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Does Your Sanctuary Need Moving Lights?
By: David Henry

I often speak with churches about their lighting systems, and one of the top things I hear is, "We need moving lights," to which I say, "Why?"

Now, I know that is a bit of a loaded question. I remember myself six or seven years ago thinking the same thing for the church I attended. I always recommend that a church thoroughly look inward and figure out what their true needs are before making a large purchase. Then, work with consultants or a production company to figure out what is required to make their purchase happen.

I recently walked into a church as the lighting director for a Christian artist; our crew had gotten there before the church's tech guy, so I had a little walk around to stake out the lighting system and control. I saw two moving lights up in the sky and got hopeful. My artist always likes it when I can spice things up a bit.

Upon closer look, however, I started to question if they would work for me. You see, they were a cheap, LED spot moving light, and they were up against a quite sizable rig of ETC Source Four ellipsoidals and pars. Even before seeing the light output, I was skeptical. I then went back to the lighting desk and saw the conventional console they had to control it all an ETC Express a fabulous console (my choice for running a conventional lighting rig!), but not built for moving lights.

I proceeded to work with the artist and my other crew guy to set up the rest of our staging and audio, and then the church's tech guy got there to aid me with their lighting. He quickly pointed out, rather excitedly, that they have these moving lights and they are "so cool." I asked him to turn them on, and via his computer software lighting console, he did. After seeing the output, I thanked him for his enthusiasm and proceeded to not use the moving lights.

Why Not?

Simply put, this church bought moving lights because they were cool, but had no know-how as to set up the lights. Sure, they got them hung safely, and ran data to them, and had a computer-based controller, but they were not using them in the most effective way. I don't use this story to shame this church, but to show you that it is important to make informed decisions about your lighting and call in experts when needed.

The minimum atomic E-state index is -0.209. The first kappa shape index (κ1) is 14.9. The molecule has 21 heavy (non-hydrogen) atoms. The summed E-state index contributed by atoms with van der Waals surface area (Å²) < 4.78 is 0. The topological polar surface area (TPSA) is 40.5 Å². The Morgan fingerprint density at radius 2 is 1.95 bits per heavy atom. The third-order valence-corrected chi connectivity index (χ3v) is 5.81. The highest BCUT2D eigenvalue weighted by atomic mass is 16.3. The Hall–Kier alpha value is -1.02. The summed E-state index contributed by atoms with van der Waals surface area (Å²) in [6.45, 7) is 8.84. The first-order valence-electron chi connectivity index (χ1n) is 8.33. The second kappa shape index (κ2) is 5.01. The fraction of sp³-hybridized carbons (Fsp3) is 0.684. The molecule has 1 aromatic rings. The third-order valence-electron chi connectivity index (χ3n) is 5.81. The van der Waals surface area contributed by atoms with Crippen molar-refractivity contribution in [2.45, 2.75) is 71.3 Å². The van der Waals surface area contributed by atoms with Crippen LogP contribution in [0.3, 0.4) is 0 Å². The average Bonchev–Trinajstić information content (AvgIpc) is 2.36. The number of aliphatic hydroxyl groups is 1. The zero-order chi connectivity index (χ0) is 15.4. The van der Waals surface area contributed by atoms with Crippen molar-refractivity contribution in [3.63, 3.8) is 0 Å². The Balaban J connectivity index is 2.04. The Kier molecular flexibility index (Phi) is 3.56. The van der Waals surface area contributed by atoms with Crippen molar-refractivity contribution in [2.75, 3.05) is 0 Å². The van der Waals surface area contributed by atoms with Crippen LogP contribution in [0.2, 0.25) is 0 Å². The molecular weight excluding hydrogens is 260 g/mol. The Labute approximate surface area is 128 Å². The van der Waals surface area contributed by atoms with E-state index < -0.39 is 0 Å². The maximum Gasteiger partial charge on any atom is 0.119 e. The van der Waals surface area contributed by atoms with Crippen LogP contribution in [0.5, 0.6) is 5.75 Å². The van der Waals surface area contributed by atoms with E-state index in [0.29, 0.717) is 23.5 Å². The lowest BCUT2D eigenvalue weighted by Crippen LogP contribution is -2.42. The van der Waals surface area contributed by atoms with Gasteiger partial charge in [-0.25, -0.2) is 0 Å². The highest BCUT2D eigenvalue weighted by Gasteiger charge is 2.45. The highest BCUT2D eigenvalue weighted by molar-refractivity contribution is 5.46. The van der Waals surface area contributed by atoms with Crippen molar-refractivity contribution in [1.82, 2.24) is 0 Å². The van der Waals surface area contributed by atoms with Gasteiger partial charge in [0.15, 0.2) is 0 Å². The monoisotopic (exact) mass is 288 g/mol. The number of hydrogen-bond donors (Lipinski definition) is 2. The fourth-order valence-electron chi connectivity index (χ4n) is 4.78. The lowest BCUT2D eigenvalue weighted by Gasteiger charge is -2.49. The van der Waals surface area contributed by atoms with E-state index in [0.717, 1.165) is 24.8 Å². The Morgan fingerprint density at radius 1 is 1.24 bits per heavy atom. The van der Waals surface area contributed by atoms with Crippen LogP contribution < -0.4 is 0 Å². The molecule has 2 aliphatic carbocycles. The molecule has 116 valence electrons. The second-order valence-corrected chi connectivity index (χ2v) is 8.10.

Besides just the poor choice in fixture, this church also hung the lights in a not-so-prime position right in front of the center of the stage. This might be a good place for your 7th and 8th moving lights, but your 1st or 2nd are probably best suited to light the back wall of your stage, or to use as specials in the areas of your stage that aren't used as much.

There are a lot of great uses for moving lights. You can use it to provide a textured or colored backdrop, for cool aerial effects with haze, to move around and chase during fast songs, or to light the audience in blue for an intimate song. 

There are so many great options, but keep in mind that you can't just go out and buy moving lights without carefully contemplating your needs and the needs/features of the lights. You see, a typical conventional lighting console is not going to be the best at controlling moving lights, and you may find yourself frustrated with the results the effort required just to program some simple scenes. 

However, a basic moving light console or PC version of a console may be just what you need. Each has its advantages and disadvantages, but a console designed to program moving lights will be much easier and more versatile in the long run. 

You also need to figure in the cost of data cabling and to the fixtures, and powering the fixtures off of non-dimmed power, possibly 208v depending on the light. Work with a licensed electrician to figure out how to do this and never attempt electrical work if you're not licensed!  All of this can get expensive quickly a $4,000 light is not a $4,000 light when you have to install it too!

Other Options

The other option you have is to rent moving lights, if you're only going to use them for theatrical productions once or twice a year, or for special events. More expensive moving lights that you can rent inexpensively for a short term will give you really nice results and have features that cheaper fixtures don't have.  

In addition, you don't have to worry about fixing the lights when they do break, which they will over time because they have so many moving parts. The lamps inside non-LED moving lights also require replacing periodically and typically cost over $100 each, depending on the fixture. 

The lamp on a moving light is always on when it is struck, even if the light has its shutters closed. Keep this is mind, as it is different from conventional lighting, which is only on when you bring up the fader. Renting is a great way to figure out how moving lights will best work in your venue. A production company may give you a break on price when you decide to buy if you've rented before in the interest of buying. Be sure to discuss this when renting!

Moving lights can be a great addition to your church, and provide flexibility in your lighting rig, as well as provide cool effects and movement. If you're going to use them often, they may be a great addition to your lighting system. Be sure to count all of the costs before buying, and to make sure that you make a wise decision if moving lights are for you.

David Henry is the founder of www.LearnStageLighting.com, a resource dedicated to teaching churches, schools and individuals about the topic of stage lighting.









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